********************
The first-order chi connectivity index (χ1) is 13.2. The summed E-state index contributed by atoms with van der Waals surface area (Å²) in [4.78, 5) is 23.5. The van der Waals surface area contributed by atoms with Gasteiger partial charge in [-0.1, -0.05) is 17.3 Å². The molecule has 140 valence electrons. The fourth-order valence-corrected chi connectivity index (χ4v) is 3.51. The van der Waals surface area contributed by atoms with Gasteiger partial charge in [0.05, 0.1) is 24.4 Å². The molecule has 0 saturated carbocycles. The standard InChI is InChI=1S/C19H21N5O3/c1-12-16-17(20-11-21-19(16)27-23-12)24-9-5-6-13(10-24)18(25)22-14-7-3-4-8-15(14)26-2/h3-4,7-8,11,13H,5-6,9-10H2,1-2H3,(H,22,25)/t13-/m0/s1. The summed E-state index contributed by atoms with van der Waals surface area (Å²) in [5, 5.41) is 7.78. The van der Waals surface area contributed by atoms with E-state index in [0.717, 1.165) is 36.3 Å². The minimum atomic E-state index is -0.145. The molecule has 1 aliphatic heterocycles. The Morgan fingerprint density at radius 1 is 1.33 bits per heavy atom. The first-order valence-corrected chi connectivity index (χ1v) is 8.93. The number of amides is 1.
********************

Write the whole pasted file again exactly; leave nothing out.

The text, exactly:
The first-order chi connectivity index (χ1) is 13.2. The summed E-state index contributed by atoms with van der Waals surface area (Å²) in [4.78, 5) is 23.5. The van der Waals surface area contributed by atoms with Gasteiger partial charge in [-0.1, -0.05) is 17.3 Å². The molecule has 140 valence electrons. The fourth-order valence-corrected chi connectivity index (χ4v) is 3.51. The van der Waals surface area contributed by atoms with Gasteiger partial charge in [0.05, 0.1) is 24.4 Å². The molecule has 0 saturated carbocycles. The standard InChI is InChI=1S/C19H21N5O3/c1-12-16-17(20-11-21-19(16)27-23-12)24-9-5-6-13(10-24)18(25)22-14-7-3-4-8-15(14)26-2/h3-4,7-8,11,13H,5-6,9-10H2,1-2H3,(H,22,25)/t13-/m0/s1. The summed E-state index contributed by atoms with van der Waals surface area (Å²) in [5, 5.41) is 7.78. The van der Waals surface area contributed by atoms with E-state index in [0.717, 1.165) is 36.3 Å². The minimum atomic E-state index is -0.145. The molecule has 1 aliphatic heterocycles. The Morgan fingerprint density at radius 1 is 1.33 bits per heavy atom. The first-order valence-corrected chi connectivity index (χ1v) is 8.93. The number of amides is 1.